Future chemist Niamh Murphy, a part-time student in the group, was recently featured in the journal Nature, talking about her experiences working with the TG Group while at school and preparing for university.

Niamh first joined the group for a week of work experience in 2015 and has been returning during the 2017-2018 part-time, working with PhD student Dermot Gillen. Currently, Niamh is working on interesting Amonafide derivatives.


The article by Chris Woolston, in the Nature Careers section describes:

Nature - Teen spirit in the lab“The Gunnlaugsson lab made an impression on Niamh Murphy, who was 15 years old when she spent a week working there in November 2015. “It was like walking into Willy Wonka’s chocolate factory,” Murphy says. “Everything was so new to me.” Murphy, who just turned 18, parlayed that week-long introduction into a 7-month stint as a lab assistant. She’ll finish that position in May, before starting studies in chemistry at the Dublin Institute of Technology. “I still feel like a puppy running around with a lot of older dogs,” she says. “

To me, column chromatography is so cool. But the postdocs do it every day.” […]  Murphy feels lucky to be in a lab where she can contribute to the research itself. Some teens she’s talked to, she says, have no chance to run equipment or perform other such tasks. She says that students should talk to lab alumni to determine whether the principal investigator will make teaching them a priority. “If you can find someone who is really invested in young people, like Thorri, you’ll be on your way,” she says.”

Also in the article, Thorri voiced his opinion on the benefits of welcoming young students into the lab, the benefits to them and to the wider public:

“We get quite a few requests,” he says. “We take them in for three or four weeks and let them do some experiments. They can see that scientists are not portrayed correctly on television most of the time. There’s a lot going on.” […] Gunnlaugsson says that he never expects adolescents to make immediate contributions to his lab, but he adds that his government grants over the years have imbued him with a sense of duty. “That’s money from the public, so we’re obliged to engage with the public,” he says. “We have to let them know what we’re doing.” Opening the doors to adolescents is an important part of that outreach effort, he says”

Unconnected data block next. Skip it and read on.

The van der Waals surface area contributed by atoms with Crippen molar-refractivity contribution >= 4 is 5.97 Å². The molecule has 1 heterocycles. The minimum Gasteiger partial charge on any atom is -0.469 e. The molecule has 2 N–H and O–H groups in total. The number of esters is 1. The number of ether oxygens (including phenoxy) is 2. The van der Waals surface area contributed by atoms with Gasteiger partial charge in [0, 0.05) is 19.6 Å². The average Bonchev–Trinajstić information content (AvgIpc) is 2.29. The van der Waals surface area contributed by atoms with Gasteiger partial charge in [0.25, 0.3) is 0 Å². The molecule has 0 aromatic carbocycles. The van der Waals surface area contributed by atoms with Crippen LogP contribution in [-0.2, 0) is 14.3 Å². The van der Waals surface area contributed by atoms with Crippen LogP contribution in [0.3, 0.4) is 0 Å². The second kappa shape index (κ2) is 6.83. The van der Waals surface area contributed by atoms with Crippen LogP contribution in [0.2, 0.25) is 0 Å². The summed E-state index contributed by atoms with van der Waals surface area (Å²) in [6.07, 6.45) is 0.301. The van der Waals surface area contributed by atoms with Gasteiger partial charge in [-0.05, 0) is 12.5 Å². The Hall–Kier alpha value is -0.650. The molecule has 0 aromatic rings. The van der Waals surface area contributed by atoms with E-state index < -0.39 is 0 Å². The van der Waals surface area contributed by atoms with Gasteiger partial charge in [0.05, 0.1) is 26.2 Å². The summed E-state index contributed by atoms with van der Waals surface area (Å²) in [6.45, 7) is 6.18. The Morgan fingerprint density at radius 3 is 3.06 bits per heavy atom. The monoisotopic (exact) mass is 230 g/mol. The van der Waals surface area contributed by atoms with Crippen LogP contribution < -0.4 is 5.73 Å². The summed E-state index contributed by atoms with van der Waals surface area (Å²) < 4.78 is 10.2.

The group regularly hosts young students in the lab, as well as contributing to outreach of our own research and programmes run centrally in the School of Chemistry through the participation of a number of group members, both PhD and Post-doctoral researchers.

Well done Niamh for sharing your experience with other students, so that they might also be inspired to find a placement, and with academics world-wide, so that they might consider providing the same opportunities to others!

The full article is available here, and is part of a special issue on Adolescence.


Eoin McCarney successfully defends his PhD Thesis

Congratulations to Eoin, who successfully defended his PhD thesis “Templated synthesis of novel molecules and materials using 1,4-disubstituted-1,2,3-triazole supramolecular building blocks” and passed his viva today. The 40th PhD graduate from the Gunnlaugsson group. Eoin’s thesis was examined by Prof. Mike Zaworotko, a world leader in crystal engineering, from the University of Limerick.

Eoin’s PhD was funded by the IRC and continued the groups work on btp ligands, their coordination chemistry, self-assembly processes and materials applications; leading to 3 publications to date. These interests are continued by Isabel and June in the TG group while Eoin has departed to join the team at Abbott in Longford. The TG group wish him all the best for the future!